by  Volodymyr Semenyshyn

No Legacy: What is a Digital Native Approach to Business, and What’s the Secret of Scaling it to Success?

clock-icon-white  3 min read

The dialogue around “digital natives” is constant across the technology industry. It’s a clear theme. People born after 1980 understand how to use apps.

Now, that dialogue is evolving.

It’s a conversation about how the “digital native” mindset has moved beyond just apps to creating entire successful companies.

What is Digital Native Approach

Generally, digital natives expect three things – they want high-quality products and services that work properly and provide value.

This is how they live, the kind of companies they want to create, and the kind of places in which they want to work.

They want to do business in the same way as the technology they’ve grown up with. They want to move quickly, swiftly remove blockers in their paths, and deliver the kind of customer service they expect themselves.

Amazon Web Services understands all this – so much so that they have their own dedicated general manager for digital native businesses (DNB), Joe Carroll.


Joe has noticed that it’s not difficult to see how these companies work quite differently compared to traditional ones, who “still tend to have legacy, on-premise data centers, and a lot of different business models.”

The technology of these traditional companies can be slow to move in support of the business due to a tradition of “shared service” IT teams.

The product x technology collab

In contrast, Joe has observed, startups are usually small by nature, often with no set departments, and founders who focus closely on their founding “big idea.” This means revenue growth is the product or service itself, and business success is dependent on the technology that delivers the product to customers.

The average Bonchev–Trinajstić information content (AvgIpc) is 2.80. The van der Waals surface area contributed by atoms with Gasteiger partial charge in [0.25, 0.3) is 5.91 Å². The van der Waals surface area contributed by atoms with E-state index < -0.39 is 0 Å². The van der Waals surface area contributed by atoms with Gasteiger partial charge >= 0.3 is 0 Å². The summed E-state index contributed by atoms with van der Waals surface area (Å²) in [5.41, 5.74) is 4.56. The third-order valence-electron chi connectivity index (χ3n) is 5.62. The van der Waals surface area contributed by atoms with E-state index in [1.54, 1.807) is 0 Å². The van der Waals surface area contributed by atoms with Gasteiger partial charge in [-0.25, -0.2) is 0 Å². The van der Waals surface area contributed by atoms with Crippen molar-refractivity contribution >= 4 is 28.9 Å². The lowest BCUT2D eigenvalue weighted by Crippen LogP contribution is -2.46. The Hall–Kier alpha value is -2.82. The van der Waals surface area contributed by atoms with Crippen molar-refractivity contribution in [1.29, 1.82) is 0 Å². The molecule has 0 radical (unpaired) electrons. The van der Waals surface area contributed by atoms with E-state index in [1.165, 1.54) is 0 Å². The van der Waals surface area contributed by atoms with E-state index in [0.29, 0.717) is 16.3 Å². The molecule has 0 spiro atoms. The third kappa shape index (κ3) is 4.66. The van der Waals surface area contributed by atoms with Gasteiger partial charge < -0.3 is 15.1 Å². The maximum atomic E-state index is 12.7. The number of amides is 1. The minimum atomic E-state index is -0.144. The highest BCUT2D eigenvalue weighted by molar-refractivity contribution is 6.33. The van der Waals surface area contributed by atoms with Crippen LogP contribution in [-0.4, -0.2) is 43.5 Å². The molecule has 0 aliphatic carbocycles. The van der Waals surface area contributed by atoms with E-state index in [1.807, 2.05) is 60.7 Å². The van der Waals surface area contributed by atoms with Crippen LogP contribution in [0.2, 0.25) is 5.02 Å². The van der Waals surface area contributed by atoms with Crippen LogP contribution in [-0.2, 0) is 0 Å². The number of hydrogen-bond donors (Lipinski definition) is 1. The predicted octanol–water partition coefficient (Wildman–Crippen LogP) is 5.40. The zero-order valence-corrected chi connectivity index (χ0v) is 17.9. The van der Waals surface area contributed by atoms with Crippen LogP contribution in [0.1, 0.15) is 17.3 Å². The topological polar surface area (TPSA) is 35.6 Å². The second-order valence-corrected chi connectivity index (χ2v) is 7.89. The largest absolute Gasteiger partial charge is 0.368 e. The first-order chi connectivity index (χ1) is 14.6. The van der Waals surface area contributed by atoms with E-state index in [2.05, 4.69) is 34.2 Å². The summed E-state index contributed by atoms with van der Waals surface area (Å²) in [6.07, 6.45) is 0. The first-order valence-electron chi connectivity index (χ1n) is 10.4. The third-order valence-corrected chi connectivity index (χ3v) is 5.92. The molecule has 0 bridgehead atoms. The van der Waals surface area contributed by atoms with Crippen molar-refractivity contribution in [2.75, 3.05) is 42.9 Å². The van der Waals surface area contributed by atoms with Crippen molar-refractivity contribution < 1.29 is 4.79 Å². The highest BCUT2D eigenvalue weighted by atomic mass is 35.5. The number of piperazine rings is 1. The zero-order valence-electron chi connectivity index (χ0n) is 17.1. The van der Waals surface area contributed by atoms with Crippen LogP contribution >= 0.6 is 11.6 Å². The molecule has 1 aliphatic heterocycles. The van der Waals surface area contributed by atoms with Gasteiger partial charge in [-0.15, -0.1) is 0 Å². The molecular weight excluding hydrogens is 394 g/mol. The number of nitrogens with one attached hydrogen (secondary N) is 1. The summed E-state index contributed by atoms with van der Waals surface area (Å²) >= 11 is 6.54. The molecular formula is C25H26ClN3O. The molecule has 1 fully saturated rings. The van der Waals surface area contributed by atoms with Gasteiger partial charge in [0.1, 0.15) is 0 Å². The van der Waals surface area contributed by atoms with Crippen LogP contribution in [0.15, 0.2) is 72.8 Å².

This keeps critical business needs such as speed, delivery, and resilience on a tight leash, linked to product and technology.

Essentially, startup culture focuses heavily on delivering products and services of value to a customer, while quickly removing any technical blockers to that delivery. Whether the customer is using an app on their phone to order food, book a taxi, or order a new outfit to arrive by 7 p.m. the next day – it’s a case of leveraging smoothly-operated tech to deliver what’s been promised.

This is how DNBs work, and so it’s no surprise that it’s also how digital natives themselves think. They want what they’ve paid for, with no compromise. And in business, this is what they expect to deliver for customers.

Opening out those three digital native demands mentioned earlier, Joe said:

Triple Quotes

Clearing the way

It’s this third point that speaks to me most as a SoftServian. Digital natives see themselves as hyper-scale startups in their own lives. Market makers and disruptors who have no time for legacy – in the literal or technological sense.

In a DNB, it’s the culture, technology, and people that remove the roadblocks to expectation, and this is where partnering with an organization like SoftServe helps – because this is what our business is built on, too.

We partner with our customers to understand their challenges, meet them through carefully planned technological approaches, then deliver a complete project focused on defined business outcomes. It’s what a digital native business would expect but, we feel, what any other business should be able to count on, too.